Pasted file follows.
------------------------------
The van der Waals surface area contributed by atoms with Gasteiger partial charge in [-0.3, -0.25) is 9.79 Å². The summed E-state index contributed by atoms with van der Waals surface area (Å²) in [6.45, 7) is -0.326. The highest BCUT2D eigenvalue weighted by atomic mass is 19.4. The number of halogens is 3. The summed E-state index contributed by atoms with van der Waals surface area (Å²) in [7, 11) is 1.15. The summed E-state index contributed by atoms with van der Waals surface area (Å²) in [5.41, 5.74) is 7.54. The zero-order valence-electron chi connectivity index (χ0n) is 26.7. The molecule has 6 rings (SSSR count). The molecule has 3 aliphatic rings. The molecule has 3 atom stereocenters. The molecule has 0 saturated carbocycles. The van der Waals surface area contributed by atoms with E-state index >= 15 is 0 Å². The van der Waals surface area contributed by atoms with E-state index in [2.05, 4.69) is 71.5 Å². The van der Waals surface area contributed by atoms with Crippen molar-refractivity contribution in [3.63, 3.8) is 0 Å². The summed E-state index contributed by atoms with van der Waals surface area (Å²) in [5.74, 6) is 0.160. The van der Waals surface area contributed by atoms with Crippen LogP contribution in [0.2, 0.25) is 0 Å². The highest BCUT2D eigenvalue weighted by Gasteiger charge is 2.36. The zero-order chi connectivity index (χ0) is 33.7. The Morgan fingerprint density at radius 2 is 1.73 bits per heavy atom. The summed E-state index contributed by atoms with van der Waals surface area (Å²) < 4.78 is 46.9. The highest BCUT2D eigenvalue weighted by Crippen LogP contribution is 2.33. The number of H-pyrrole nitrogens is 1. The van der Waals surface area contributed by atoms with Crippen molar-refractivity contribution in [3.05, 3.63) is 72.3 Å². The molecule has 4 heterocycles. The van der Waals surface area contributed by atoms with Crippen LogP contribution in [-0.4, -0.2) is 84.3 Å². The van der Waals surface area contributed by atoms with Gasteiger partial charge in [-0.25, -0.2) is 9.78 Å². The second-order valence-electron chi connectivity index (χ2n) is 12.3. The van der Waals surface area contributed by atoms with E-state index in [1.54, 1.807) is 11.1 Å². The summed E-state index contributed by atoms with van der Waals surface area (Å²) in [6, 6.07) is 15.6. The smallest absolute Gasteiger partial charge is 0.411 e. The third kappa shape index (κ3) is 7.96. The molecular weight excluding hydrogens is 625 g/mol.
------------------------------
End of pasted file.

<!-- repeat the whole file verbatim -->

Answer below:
The van der Waals surface area contributed by atoms with Gasteiger partial charge in [-0.3, -0.25) is 9.79 Å². The summed E-state index contributed by atoms with van der Waals surface area (Å²) in [6.45, 7) is -0.326. The highest BCUT2D eigenvalue weighted by atomic mass is 19.4. The number of halogens is 3. The summed E-state index contributed by atoms with van der Waals surface area (Å²) in [7, 11) is 1.15. The summed E-state index contributed by atoms with van der Waals surface area (Å²) in [5.41, 5.74) is 7.54. The zero-order valence-electron chi connectivity index (χ0n) is 26.7. The molecule has 6 rings (SSSR count). The molecule has 3 aliphatic rings. The molecule has 3 atom stereocenters. The molecule has 0 saturated carbocycles. The van der Waals surface area contributed by atoms with E-state index >= 15 is 0 Å². The van der Waals surface area contributed by atoms with E-state index in [2.05, 4.69) is 71.5 Å². The van der Waals surface area contributed by atoms with Crippen molar-refractivity contribution in [3.63, 3.8) is 0 Å². The summed E-state index contributed by atoms with van der Waals surface area (Å²) in [5.74, 6) is 0.160. The van der Waals surface area contributed by atoms with Crippen LogP contribution in [0.2, 0.25) is 0 Å². The highest BCUT2D eigenvalue weighted by Gasteiger charge is 2.36. The zero-order chi connectivity index (χ0) is 33.7. The Morgan fingerprint density at radius 2 is 1.73 bits per heavy atom. The summed E-state index contributed by atoms with van der Waals surface area (Å²) < 4.78 is 46.9. The highest BCUT2D eigenvalue weighted by Crippen LogP contribution is 2.33. The number of H-pyrrole nitrogens is 1. The van der Waals surface area contributed by atoms with Crippen molar-refractivity contribution in [3.05, 3.63) is 72.3 Å². The molecule has 4 heterocycles. The van der Waals surface area contributed by atoms with Crippen LogP contribution in [-0.4, -0.2) is 84.3 Å². The van der Waals surface area contributed by atoms with Gasteiger partial charge in [-0.25, -0.2) is 9.78 Å². The second-order valence-electron chi connectivity index (χ2n) is 12.3. The van der Waals surface area contributed by atoms with E-state index in [1.54, 1.807) is 11.1 Å². The summed E-state index contributed by atoms with van der Waals surface area (Å²) in [6, 6.07) is 15.6. The smallest absolute Gasteiger partial charge is 0.411 e. The third kappa shape index (κ3) is 7.96. The molecular weight excluding hydrogens is 625 g/mol.